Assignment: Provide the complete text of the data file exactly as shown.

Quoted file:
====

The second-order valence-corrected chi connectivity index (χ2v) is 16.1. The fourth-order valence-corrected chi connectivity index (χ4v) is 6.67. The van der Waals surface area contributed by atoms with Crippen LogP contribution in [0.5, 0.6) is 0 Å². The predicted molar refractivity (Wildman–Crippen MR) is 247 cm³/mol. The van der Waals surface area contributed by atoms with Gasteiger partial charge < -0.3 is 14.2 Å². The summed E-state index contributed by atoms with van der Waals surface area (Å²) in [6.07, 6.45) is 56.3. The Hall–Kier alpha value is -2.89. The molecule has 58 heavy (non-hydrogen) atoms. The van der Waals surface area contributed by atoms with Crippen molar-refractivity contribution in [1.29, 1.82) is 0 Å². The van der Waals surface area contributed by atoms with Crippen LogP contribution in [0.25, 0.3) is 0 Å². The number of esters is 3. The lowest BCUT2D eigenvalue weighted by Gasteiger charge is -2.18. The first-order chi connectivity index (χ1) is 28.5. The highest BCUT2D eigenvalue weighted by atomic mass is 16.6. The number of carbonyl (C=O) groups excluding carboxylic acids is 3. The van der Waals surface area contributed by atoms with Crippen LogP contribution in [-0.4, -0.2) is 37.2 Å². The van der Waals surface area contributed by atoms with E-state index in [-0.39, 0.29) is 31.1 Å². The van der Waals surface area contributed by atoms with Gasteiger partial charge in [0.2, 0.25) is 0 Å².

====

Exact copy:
The second-order valence-corrected chi connectivity index (χ2v) is 16.1. The fourth-order valence-corrected chi connectivity index (χ4v) is 6.67. The van der Waals surface area contributed by atoms with Crippen LogP contribution in [0.5, 0.6) is 0 Å². The predicted molar refractivity (Wildman–Crippen MR) is 247 cm³/mol. The van der Waals surface area contributed by atoms with Gasteiger partial charge < -0.3 is 14.2 Å². The summed E-state index contributed by atoms with van der Waals surface area (Å²) in [6.07, 6.45) is 56.3. The Hall–Kier alpha value is -2.89. The molecule has 58 heavy (non-hydrogen) atoms. The van der Waals surface area contributed by atoms with Crippen molar-refractivity contribution in [1.29, 1.82) is 0 Å². The van der Waals surface area contributed by atoms with Crippen LogP contribution in [0.25, 0.3) is 0 Å². The number of esters is 3. The lowest BCUT2D eigenvalue weighted by Gasteiger charge is -2.18. The first-order chi connectivity index (χ1) is 28.5. The highest BCUT2D eigenvalue weighted by atomic mass is 16.6. The number of carbonyl (C=O) groups excluding carboxylic acids is 3. The van der Waals surface area contributed by atoms with Crippen LogP contribution in [-0.4, -0.2) is 37.2 Å². The van der Waals surface area contributed by atoms with E-state index in [-0.39, 0.29) is 31.1 Å². The van der Waals surface area contributed by atoms with Gasteiger partial charge in [0.2, 0.25) is 0 Å².